Malheur County school officials working on plans for schools reopening in the fall

Schools will have to provide for social distancing in the fall in classrooms such as this one at Ontario Middle School. (The Enterprise/Rachel Parsons)

VALE – School administrators across Malheur County are digging into extensive rules issued by the state last week that will govern how schools will operate in the fall.

The state gave districts just two months to devise their plans.

One major issue for each school system is where students will go. The state is allowing choices of in-person classes at school buildings, continued distance learning from home, or some combination. Depending on the choice, school officials have to decide how long school days will be, how many students can be handled safely in a classroom, and how to move students who rely on buses that no longer can be filled.

“It’s definitely a big haul,” said Nikki Albisu, superintendent of the Ontario School District.

Mark Redmond, superintendent of the Malheur Education Service District, said it will take days for school officials to digest the state mandates. He said school will look different from district to district.

“From Vale on down, they are going to have kids in school as much as possible,” Redmond said. “For Ontario or Nyssa, they’re bigger, so that is a tougher task.”

Albisu can tick off the challenges, noting her school system already had to pivot to a new school model in the spring. That’s when Gov. Kate Brown ordered schools closed and education officials later directed the school year be closed out with remote learning.

“We are really going to have to step out of our own heads and step away from the educational systems that we are used to,” she said in a statement. “We are going to have to think creatively and thoughtfully as we move forward.”

The biggest challenge is getting schools up and running while not increasing the risk that employees or students will get infected with the coronavirus.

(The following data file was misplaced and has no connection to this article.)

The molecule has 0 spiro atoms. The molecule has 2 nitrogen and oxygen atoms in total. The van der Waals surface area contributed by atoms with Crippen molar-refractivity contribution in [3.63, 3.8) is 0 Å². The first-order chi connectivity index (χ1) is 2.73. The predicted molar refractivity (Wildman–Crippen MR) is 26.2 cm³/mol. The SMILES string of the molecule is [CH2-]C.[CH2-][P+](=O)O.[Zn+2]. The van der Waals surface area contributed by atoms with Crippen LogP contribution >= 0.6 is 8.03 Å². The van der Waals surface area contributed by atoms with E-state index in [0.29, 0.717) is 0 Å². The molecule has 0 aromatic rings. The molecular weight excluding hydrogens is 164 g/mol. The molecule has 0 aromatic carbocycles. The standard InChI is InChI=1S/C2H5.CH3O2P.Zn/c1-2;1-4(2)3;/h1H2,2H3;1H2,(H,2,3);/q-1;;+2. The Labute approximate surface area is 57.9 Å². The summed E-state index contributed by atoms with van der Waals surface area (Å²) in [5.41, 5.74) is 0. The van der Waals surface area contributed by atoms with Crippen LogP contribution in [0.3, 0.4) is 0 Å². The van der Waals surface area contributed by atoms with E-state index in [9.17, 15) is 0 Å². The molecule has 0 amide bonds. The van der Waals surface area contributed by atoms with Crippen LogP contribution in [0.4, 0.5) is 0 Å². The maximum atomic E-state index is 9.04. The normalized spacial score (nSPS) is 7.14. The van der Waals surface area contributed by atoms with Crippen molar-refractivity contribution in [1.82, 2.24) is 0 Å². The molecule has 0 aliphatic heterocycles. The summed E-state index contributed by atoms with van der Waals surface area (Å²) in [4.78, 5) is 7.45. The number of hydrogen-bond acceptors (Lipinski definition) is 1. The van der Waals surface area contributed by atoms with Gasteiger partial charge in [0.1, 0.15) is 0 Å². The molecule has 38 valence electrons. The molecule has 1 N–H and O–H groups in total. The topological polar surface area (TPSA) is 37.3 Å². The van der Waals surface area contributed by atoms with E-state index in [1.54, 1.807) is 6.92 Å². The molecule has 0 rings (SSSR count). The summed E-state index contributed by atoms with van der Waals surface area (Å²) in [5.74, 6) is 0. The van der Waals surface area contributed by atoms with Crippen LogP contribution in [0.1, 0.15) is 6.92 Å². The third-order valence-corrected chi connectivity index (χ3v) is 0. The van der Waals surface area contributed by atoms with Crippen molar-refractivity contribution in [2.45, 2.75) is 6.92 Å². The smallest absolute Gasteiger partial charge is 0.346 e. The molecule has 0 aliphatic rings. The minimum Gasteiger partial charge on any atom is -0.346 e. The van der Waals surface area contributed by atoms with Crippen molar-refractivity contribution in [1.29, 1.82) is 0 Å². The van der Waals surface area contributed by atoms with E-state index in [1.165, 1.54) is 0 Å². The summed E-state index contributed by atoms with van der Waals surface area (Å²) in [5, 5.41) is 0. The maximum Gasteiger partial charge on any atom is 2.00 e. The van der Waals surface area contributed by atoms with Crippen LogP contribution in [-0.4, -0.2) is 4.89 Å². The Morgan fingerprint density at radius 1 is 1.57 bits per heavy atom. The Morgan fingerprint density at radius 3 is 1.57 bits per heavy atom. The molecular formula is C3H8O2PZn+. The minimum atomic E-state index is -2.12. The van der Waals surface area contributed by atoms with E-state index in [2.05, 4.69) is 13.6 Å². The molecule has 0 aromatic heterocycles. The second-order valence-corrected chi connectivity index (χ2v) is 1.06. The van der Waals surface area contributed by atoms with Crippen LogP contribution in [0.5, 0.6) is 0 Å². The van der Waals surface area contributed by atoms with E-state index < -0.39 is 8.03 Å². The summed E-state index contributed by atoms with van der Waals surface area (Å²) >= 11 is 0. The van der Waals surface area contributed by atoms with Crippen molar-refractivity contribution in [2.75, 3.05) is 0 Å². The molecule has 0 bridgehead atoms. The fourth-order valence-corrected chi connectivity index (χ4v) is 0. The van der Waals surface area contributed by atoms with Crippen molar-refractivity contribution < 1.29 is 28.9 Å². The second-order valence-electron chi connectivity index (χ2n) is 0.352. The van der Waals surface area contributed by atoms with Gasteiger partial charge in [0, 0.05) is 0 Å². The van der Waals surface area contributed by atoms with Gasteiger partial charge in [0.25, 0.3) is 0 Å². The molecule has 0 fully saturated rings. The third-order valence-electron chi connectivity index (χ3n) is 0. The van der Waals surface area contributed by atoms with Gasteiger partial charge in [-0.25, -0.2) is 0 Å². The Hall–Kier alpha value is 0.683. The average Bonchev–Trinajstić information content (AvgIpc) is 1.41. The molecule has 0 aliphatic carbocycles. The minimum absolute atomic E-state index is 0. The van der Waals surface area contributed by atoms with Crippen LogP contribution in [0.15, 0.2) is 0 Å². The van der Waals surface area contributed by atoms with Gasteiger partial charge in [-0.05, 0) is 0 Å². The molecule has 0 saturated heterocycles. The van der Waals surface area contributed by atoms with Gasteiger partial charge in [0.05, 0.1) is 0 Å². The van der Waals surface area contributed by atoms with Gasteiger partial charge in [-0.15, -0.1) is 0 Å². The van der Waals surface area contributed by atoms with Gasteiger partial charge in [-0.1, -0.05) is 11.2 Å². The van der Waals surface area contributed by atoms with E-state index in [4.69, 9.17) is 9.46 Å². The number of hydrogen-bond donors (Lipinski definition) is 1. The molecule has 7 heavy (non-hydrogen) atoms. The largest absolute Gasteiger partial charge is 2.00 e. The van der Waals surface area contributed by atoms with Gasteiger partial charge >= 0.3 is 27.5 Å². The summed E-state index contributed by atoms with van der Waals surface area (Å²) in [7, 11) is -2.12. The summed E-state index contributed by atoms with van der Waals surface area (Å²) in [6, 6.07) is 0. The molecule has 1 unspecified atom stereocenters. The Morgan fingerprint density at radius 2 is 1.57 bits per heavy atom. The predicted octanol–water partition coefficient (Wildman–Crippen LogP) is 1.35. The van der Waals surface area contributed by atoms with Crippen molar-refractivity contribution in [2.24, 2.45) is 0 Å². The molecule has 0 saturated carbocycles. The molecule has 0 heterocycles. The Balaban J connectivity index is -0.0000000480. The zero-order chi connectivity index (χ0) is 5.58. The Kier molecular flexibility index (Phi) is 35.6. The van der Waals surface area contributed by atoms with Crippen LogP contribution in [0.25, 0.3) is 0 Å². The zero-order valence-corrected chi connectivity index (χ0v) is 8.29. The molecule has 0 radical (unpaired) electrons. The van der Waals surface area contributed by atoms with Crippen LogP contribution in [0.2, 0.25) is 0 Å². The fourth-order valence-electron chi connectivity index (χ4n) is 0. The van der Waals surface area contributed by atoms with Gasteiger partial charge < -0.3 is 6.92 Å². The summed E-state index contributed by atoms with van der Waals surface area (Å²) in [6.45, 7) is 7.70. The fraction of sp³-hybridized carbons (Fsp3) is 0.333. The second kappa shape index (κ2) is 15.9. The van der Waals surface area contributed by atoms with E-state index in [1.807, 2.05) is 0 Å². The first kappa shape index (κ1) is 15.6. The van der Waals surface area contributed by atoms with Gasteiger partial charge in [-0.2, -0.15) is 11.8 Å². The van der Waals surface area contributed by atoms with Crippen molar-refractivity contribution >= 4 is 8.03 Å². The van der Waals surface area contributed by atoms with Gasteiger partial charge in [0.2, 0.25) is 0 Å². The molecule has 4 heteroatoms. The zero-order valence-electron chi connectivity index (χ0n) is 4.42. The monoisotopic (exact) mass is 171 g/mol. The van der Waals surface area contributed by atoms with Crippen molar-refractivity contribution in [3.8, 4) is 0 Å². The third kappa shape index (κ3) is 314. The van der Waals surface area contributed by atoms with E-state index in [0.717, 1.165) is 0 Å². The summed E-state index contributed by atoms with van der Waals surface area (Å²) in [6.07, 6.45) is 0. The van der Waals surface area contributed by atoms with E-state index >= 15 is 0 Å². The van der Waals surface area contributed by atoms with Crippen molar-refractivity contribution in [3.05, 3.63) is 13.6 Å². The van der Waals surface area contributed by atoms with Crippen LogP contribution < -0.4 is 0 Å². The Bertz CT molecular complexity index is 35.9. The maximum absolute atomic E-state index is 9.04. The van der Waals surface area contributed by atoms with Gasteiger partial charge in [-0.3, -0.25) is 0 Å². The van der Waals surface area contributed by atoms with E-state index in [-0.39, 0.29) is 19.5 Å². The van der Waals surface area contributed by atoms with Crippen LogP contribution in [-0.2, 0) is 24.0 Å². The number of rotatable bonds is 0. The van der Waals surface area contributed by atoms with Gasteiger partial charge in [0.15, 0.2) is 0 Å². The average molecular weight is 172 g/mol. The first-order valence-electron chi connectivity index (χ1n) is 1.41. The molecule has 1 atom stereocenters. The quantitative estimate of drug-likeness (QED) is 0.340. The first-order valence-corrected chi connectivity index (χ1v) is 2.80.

The state, for instance, is requiring that students be spaced six feet apart in classrooms, meaning some classes can host fewer students. Albisu said that mandate will be especially challenging for Ontario High School, which has about 700 students.

“Time and health-related resources are some of our biggest challenges,” Albisu said.

She said getting enough supplies may be difficult, from personal protective equipment required of teachers and other staff to cleaning supplies such as hand sanitizer.

In Vale, Superintendent Alisha McBride briefed the school board last week on the challenges, explaining that there may be enough room in schools to host on-site teaching again.

She said that “safety has to be a priority” but she is considering the on-site model.

“My goal is to get some direction from by board of directors regarding which model they would like to see and start engaging my staff, parents and even secondary students and community members regarding which model they’d like to see,” McBride said.

“Transportation is one of the challenges we are going to have to address,” she said. “We are going to have to look and do some calculations to determine how many buses we have, how many drivers we have and how many students ride. It is a key piece.”

Chelle Robbins, superintendent of Four Rivers Charter School in Ontario, said social distancing for younger students is “our biggest concern.”

She said the school uses tables instead of desks for students in kindergarten through fifth grade.

Darren Johnson, superintendent of the Nyssa School District, said he hopes schools in the district will reopen onsite, but that a secondary plan would involve a hybrid model.

“We’re not interested in doing the distance learning,” Johnson said. “We just didn’t feel like that was right for kids. It’s not the best thing for them.”

Nyssa plans to follow the state’s recommendation of maintaining three feet of distance between passengers on school buses, he said. How the district will manage not being able to fit the same number of students on a bus as usual is currently being discussed, and potential options include running extra routes, asking parents to drive children or send vans to pick up children.

Johnson’s concerns about reopening in the fall are the financial impact “from an economy that’s been shut down,” keeping employees and doing right by the students, he said.

The toughest challenges for the Nyssa district include communicating health and safety protocol to families, “trying to address everyone’s concerns,” staff adjusting to new schedules and budgeting for increased hand-washing stations, hand sanitizer and other resources.

Relying on conflicting guidance, he said the school district allowed student athletes to practice on school grounds in a limited capacity with temperature monitoring and restrictions in place once summer break began.

He said he subsequently learned that state orders still prohibit such activities until June 30 and the school district has since suspended them.

News tip, information or question about schools? Contact reporter Aidan McGloin by email at [email protected].


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